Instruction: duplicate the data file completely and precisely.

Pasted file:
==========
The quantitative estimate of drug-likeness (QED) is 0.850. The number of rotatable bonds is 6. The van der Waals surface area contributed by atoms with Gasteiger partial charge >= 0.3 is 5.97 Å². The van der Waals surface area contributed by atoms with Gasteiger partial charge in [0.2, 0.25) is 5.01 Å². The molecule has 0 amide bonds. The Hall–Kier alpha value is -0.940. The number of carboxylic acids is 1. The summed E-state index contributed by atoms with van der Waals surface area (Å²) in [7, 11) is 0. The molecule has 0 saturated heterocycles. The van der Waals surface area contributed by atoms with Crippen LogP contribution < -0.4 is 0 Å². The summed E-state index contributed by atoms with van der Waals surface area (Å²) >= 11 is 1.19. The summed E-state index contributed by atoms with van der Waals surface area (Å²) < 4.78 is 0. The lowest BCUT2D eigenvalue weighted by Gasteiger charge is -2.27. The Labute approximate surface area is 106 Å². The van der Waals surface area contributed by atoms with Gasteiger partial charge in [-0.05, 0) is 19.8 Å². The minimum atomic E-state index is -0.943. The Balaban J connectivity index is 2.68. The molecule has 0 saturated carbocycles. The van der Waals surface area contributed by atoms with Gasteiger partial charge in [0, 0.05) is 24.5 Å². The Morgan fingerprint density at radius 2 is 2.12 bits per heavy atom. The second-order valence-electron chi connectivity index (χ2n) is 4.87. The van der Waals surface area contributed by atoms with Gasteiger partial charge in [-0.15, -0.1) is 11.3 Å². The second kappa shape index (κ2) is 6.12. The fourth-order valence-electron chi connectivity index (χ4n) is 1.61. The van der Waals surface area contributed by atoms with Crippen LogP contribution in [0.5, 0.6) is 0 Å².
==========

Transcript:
The quantitative estimate of drug-likeness (QED) is 0.850. The number of rotatable bonds is 6. The van der Waals surface area contributed by atoms with Gasteiger partial charge >= 0.3 is 5.97 Å². The van der Waals surface area contributed by atoms with Gasteiger partial charge in [0.2, 0.25) is 5.01 Å². The molecule has 0 amide bonds. The Hall–Kier alpha value is -0.940. The number of carboxylic acids is 1. The summed E-state index contributed by atoms with van der Waals surface area (Å²) in [7, 11) is 0. The molecule has 0 saturated heterocycles. The van der Waals surface area contributed by atoms with Crippen LogP contribution < -0.4 is 0 Å². The summed E-state index contributed by atoms with van der Waals surface area (Å²) >= 11 is 1.19. The summed E-state index contributed by atoms with van der Waals surface area (Å²) < 4.78 is 0. The lowest BCUT2D eigenvalue weighted by Gasteiger charge is -2.27. The Labute approximate surface area is 106 Å². The van der Waals surface area contributed by atoms with Gasteiger partial charge in [-0.05, 0) is 19.8 Å². The minimum atomic E-state index is -0.943. The Balaban J connectivity index is 2.68. The molecule has 0 saturated carbocycles. The van der Waals surface area contributed by atoms with Gasteiger partial charge in [0, 0.05) is 24.5 Å². The Morgan fingerprint density at radius 2 is 2.12 bits per heavy atom. The second-order valence-electron chi connectivity index (χ2n) is 4.87. The van der Waals surface area contributed by atoms with Gasteiger partial charge in [-0.15, -0.1) is 11.3 Å². The second kappa shape index (κ2) is 6.12. The fourth-order valence-electron chi connectivity index (χ4n) is 1.61. The van der Waals surface area contributed by atoms with Crippen LogP contribution in [0.5, 0.6) is 0 Å².